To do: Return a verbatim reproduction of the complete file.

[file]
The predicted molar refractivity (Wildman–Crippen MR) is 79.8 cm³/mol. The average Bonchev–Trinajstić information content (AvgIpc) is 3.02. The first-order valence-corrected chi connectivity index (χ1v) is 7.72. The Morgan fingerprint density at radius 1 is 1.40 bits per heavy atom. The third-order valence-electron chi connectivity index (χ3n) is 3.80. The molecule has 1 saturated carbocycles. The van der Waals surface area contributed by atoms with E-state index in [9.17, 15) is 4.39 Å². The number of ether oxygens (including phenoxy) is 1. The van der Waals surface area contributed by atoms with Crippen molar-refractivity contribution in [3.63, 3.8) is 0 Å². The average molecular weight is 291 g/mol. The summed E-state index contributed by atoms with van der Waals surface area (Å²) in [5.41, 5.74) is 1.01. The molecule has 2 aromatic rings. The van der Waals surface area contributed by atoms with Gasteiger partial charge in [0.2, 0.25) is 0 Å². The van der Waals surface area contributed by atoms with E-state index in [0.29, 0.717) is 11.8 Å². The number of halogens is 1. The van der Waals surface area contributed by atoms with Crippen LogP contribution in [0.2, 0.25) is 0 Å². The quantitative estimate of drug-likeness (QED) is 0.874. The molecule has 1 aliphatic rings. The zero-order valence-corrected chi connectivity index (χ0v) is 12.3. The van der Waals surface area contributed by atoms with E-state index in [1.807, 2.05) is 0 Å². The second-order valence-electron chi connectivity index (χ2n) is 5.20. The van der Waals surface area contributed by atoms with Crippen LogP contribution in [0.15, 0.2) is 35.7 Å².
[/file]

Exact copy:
The predicted molar refractivity (Wildman–Crippen MR) is 79.8 cm³/mol. The average Bonchev–Trinajstić information content (AvgIpc) is 3.02. The first-order valence-corrected chi connectivity index (χ1v) is 7.72. The Morgan fingerprint density at radius 1 is 1.40 bits per heavy atom. The third-order valence-electron chi connectivity index (χ3n) is 3.80. The molecule has 1 saturated carbocycles. The van der Waals surface area contributed by atoms with E-state index in [9.17, 15) is 4.39 Å². The number of ether oxygens (including phenoxy) is 1. The van der Waals surface area contributed by atoms with Crippen molar-refractivity contribution in [3.63, 3.8) is 0 Å². The average molecular weight is 291 g/mol. The summed E-state index contributed by atoms with van der Waals surface area (Å²) in [5.41, 5.74) is 1.01. The molecule has 2 aromatic rings. The van der Waals surface area contributed by atoms with Gasteiger partial charge in [0.2, 0.25) is 0 Å². The van der Waals surface area contributed by atoms with E-state index in [0.29, 0.717) is 11.8 Å². The number of halogens is 1. The van der Waals surface area contributed by atoms with Crippen LogP contribution in [0.2, 0.25) is 0 Å². The quantitative estimate of drug-likeness (QED) is 0.874. The molecule has 1 aliphatic rings. The zero-order valence-corrected chi connectivity index (χ0v) is 12.3. The van der Waals surface area contributed by atoms with E-state index in [1.807, 2.05) is 0 Å². The second-order valence-electron chi connectivity index (χ2n) is 5.20. The van der Waals surface area contributed by atoms with Crippen LogP contribution in [0.15, 0.2) is 35.7 Å².